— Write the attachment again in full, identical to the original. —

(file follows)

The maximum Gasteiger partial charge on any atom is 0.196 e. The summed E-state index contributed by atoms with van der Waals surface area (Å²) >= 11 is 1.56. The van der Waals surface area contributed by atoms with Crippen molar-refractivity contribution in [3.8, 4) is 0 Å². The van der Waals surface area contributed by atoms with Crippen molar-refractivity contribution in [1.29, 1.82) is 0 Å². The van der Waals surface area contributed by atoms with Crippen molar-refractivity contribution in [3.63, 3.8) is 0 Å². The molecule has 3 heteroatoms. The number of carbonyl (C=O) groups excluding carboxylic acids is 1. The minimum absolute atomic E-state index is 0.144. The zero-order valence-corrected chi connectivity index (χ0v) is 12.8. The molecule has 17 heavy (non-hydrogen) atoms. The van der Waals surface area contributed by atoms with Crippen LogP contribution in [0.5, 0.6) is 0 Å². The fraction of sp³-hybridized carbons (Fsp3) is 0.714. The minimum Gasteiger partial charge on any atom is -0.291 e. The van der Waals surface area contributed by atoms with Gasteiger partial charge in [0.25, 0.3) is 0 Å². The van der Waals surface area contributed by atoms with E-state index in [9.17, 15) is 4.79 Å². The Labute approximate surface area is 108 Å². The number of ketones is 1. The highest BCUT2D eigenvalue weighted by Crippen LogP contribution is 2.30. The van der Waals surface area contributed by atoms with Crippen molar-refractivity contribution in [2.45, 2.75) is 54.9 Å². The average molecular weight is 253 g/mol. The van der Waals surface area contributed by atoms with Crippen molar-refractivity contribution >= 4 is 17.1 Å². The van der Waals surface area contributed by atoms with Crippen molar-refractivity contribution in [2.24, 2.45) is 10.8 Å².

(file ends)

The maximum Gasteiger partial charge on any atom is 0.196 e. The summed E-state index contributed by atoms with van der Waals surface area (Å²) >= 11 is 1.56. The van der Waals surface area contributed by atoms with Crippen molar-refractivity contribution in [3.8, 4) is 0 Å². The van der Waals surface area contributed by atoms with Crippen molar-refractivity contribution in [1.29, 1.82) is 0 Å². The van der Waals surface area contributed by atoms with Crippen molar-refractivity contribution in [3.63, 3.8) is 0 Å². The molecule has 3 heteroatoms. The number of carbonyl (C=O) groups excluding carboxylic acids is 1. The minimum absolute atomic E-state index is 0.144. The zero-order valence-corrected chi connectivity index (χ0v) is 12.8. The molecule has 17 heavy (non-hydrogen) atoms. The van der Waals surface area contributed by atoms with Crippen LogP contribution in [0.5, 0.6) is 0 Å². The fraction of sp³-hybridized carbons (Fsp3) is 0.714. The minimum Gasteiger partial charge on any atom is -0.291 e. The van der Waals surface area contributed by atoms with Gasteiger partial charge in [0.25, 0.3) is 0 Å². The van der Waals surface area contributed by atoms with E-state index in [9.17, 15) is 4.79 Å². The Labute approximate surface area is 108 Å². The number of ketones is 1. The highest BCUT2D eigenvalue weighted by Crippen LogP contribution is 2.30. The van der Waals surface area contributed by atoms with Crippen molar-refractivity contribution in [2.45, 2.75) is 54.9 Å². The average molecular weight is 253 g/mol. The van der Waals surface area contributed by atoms with Crippen molar-refractivity contribution >= 4 is 17.1 Å². The van der Waals surface area contributed by atoms with Crippen molar-refractivity contribution in [2.24, 2.45) is 10.8 Å².